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Residents give input on new community center

  • Community center volunteers Kathy Rimm and Jack Kulp perform for visitors prior to the community meeting.
    Community center volunteers Kathy Rimm and Jack Kulp perform for visitors prior to the community meeting.
Published February 13. 2012 05:03PM

More than 50 local residents showed up Sunday afternoon at the new Tamaqua Arts and Community Center to express their ideas and opnions concerning the use and future of the center. Located at the former Salem Evangelical Church, 125 Pine St., the center was purchased from the church by the Tamaqua Area Community Partnership, TACP, in November for $32,000. Other buildings are also on the property and are currently vacant.

Volunteers pointed out that they hope those properties will offer opportunity for rental income to offset operating costs of the center.

The three-level property, which dates back to the 1880's and includes its original layout, contains more than 2,700 square feet of community space, which will serve as an events venue, art studio, audio/video studio, banquet hall, classrooms and more.

"Our hope is to develop a center open to everyone, that could serve as a performance venue, art studio, instructional workshop and other similar creative uses," said Micah Gursky, Executive Director, TACP.

Prior to the community meeting, guests were provided a music show by Kathy Rimm and Jack Kulp, who have jointly volunteered numerous hours at the center. Tom Moroz, of Tamaqua and New York, who facilitated yesterday's community discussion, ran the "World Café" style meeting in a way that provided an open and creative conversation environment by rotating community members among discussion groups.

The group conversations evolved around special topics, such as goals, ideas and challenges. The collective knowledge of shared ideas and insights gave everyone a deeper understanding of the subject and the issues involved.

Talking about the benefits for local youth, Evie Welikow-Roberts of Tamaqua, said, "This center will provide an opportunity for community involvement, while developing skills and confidence in a safe environment."

Gursky mentioned that this new center was one of many comprehensive community development projects done by the TACP, such as Depot Square Park, Spirit of Christmas Festival, downtown Façade, Art Gallery, Main Street Program, South Ward Neighborhood Improvement Committee, downtown development and economic revitalization efforts, Tamaqua Safety Initiative and much more.

"We loaded two 40-yard dumpsters with garbage during the initial cleanup of the center and attached properties," added Gursky, as he talked about the ongoing efforts of so many dedicated community volunteers.

The TACP's website states the purpose of the TACP is to promote cooperation and community revitalization in the areas of recreation, downtown revitalization, historical preservation, tourist development, economic development, housing and neighborhood improvement and arts and culture.

"The TACP does a lot of things in the community and this is just one of the great things we do," said Gursky.

Some of the ideas brought up from residents consisted of theatre, snow day concerts, family art nights, audio/video studio, movie nights, film festival, scrapbooking, art show, club meetings, after-school tutoring, BINGO, teen dances, hall rentals, "garage band space," outside performers, interest groups, wifi hotspot, regular television broadcasts, holiday events, themed camps, listening house, comedy shows, exercise classes, gift shop, talent show, poetry and literature readings, art exhibits, karaoke, fundraisers, craft classes, video/gaming center, workshops, coffee shop, social and youth counseling and much more.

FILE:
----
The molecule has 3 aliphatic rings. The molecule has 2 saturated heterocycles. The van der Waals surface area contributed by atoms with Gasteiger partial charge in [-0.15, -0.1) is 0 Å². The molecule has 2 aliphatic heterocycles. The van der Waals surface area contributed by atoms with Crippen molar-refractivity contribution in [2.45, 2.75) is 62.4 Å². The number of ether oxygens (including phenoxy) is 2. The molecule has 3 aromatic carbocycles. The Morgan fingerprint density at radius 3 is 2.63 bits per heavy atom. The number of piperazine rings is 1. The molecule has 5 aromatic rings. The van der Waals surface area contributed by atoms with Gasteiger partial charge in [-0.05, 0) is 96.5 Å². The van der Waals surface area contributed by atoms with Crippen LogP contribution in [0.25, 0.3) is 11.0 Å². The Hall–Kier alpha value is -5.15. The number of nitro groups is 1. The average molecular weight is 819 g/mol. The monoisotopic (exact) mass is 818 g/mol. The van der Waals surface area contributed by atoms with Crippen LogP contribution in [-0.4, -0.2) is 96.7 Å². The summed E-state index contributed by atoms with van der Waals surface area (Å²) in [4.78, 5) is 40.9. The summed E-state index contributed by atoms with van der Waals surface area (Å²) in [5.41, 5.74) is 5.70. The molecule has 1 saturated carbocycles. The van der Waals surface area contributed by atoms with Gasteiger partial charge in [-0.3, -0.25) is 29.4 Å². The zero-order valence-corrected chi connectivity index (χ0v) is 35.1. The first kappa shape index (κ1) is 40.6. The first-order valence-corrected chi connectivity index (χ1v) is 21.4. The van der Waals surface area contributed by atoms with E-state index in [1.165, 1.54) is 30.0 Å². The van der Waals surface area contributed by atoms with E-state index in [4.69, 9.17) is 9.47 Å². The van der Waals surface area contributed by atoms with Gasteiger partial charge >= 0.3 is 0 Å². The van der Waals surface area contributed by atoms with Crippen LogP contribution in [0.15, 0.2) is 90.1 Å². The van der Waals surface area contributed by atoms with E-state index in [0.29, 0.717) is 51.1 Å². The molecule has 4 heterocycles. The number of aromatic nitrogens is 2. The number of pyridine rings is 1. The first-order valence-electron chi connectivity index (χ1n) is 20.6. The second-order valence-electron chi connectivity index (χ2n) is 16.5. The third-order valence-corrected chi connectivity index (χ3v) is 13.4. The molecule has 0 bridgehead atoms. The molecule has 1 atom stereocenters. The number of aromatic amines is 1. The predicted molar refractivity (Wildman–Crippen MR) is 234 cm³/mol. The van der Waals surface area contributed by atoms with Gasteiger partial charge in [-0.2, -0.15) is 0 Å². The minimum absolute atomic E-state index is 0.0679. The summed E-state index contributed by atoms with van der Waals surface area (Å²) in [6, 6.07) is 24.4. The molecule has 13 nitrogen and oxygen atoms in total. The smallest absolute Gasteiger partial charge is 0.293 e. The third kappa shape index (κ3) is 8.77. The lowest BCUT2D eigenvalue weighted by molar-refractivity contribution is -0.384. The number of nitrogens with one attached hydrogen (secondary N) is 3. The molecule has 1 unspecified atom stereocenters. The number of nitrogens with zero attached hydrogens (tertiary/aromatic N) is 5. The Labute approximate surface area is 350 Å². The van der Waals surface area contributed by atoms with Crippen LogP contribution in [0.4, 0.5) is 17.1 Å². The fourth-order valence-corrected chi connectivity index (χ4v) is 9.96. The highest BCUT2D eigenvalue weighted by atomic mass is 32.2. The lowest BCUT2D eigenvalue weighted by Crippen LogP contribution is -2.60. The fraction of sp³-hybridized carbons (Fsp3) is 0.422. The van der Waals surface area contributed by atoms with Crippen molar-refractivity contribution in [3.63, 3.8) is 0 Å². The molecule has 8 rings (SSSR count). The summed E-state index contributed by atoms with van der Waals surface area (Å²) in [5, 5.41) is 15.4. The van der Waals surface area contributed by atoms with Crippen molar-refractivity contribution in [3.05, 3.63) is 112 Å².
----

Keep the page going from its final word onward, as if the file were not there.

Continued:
Volunteer George Taylor expressed his excitement concerning the ages, engagement level and wide array of community decisions of attending visitors during the meeting.

Some of the key challenges mentioned consisted of overhead expenses, fundraising, volunteer manpower, keeping the community informed, handicap accessibility, supervision, leadership, parking, marketing and scheduling.

Linda Yulanavage, executive director, Tamaqua Area Chamber of Commerce, said, "The center can act as a place for local music and entertainment groups to showcase their talents, without the overhead expense of a sound system."

"The center is good for everyone and will contribute to the betterment of our community," she added.

Volunteers pointed out that the main performance area likely would be the top level, with a secondary performance site at street level. Various smaller rooms potentially would serve as studios, offices, video centers or any similar capacity. The lowest level, partially below ground, potentially would host ceramics, sculpting, arts and crafts or dining events.

"This center will provide a great place for all local clubs, organizations and groups to come together and hold events," said volunteer Ann Marie Calabrese, Hometown.

Volunteer Rob Valentine said, "This new center is a gold mine for the community. We need to get the word out to all residents in and around Tamaqua."

Moroz, who was also a key sponsor in the project, expressed his enthusiasm for the response of the community, stating, "It was great to see that everyone stayed the entire two hours."

Gursky, who was recently hired part time with the TACP, pointed out that donations can always be made either by mail at: Tamaqua Area Community Partnership, 114 West Broad St., Tamaqua, PA 18252 or via their website

"Community involvement is essential for the success of this project. We hope lots of people will take an interest and continue to come out and share their ideas, as well as take part in the new center," added Gursky.

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